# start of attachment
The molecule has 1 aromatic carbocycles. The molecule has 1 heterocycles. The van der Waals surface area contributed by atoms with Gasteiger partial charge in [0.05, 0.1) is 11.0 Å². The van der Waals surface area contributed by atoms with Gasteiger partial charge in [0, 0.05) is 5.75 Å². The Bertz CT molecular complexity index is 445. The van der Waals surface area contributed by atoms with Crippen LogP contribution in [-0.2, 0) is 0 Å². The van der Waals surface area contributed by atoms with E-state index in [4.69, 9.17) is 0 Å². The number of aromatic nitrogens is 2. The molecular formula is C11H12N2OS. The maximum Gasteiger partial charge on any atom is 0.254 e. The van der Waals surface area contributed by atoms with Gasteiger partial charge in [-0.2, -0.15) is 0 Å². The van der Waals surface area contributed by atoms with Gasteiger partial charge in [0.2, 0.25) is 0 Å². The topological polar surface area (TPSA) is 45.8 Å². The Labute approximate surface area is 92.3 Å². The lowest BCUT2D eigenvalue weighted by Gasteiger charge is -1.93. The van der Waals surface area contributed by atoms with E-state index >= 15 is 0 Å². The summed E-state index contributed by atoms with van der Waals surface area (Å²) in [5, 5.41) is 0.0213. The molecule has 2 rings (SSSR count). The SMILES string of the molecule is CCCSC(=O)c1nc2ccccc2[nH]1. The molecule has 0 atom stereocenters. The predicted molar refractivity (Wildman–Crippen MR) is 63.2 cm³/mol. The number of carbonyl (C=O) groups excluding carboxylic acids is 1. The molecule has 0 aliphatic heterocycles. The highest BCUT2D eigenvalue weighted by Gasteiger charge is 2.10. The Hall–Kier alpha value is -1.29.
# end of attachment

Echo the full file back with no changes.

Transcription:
The molecule has 1 aromatic carbocycles. The molecule has 1 heterocycles. The van der Waals surface area contributed by atoms with Gasteiger partial charge in [0.05, 0.1) is 11.0 Å². The van der Waals surface area contributed by atoms with Gasteiger partial charge in [0, 0.05) is 5.75 Å². The Bertz CT molecular complexity index is 445. The van der Waals surface area contributed by atoms with Crippen LogP contribution in [-0.2, 0) is 0 Å². The van der Waals surface area contributed by atoms with E-state index in [4.69, 9.17) is 0 Å². The number of aromatic nitrogens is 2. The molecular formula is C11H12N2OS. The maximum Gasteiger partial charge on any atom is 0.254 e. The van der Waals surface area contributed by atoms with Gasteiger partial charge in [-0.2, -0.15) is 0 Å². The van der Waals surface area contributed by atoms with Gasteiger partial charge in [0.2, 0.25) is 0 Å². The topological polar surface area (TPSA) is 45.8 Å². The Labute approximate surface area is 92.3 Å². The lowest BCUT2D eigenvalue weighted by Gasteiger charge is -1.93. The van der Waals surface area contributed by atoms with E-state index >= 15 is 0 Å². The summed E-state index contributed by atoms with van der Waals surface area (Å²) in [5, 5.41) is 0.0213. The molecule has 2 rings (SSSR count). The SMILES string of the molecule is CCCSC(=O)c1nc2ccccc2[nH]1. The molecule has 0 atom stereocenters. The predicted molar refractivity (Wildman–Crippen MR) is 63.2 cm³/mol. The number of carbonyl (C=O) groups excluding carboxylic acids is 1. The molecule has 0 aliphatic heterocycles. The highest BCUT2D eigenvalue weighted by Gasteiger charge is 2.10. The Hall–Kier alpha value is -1.29.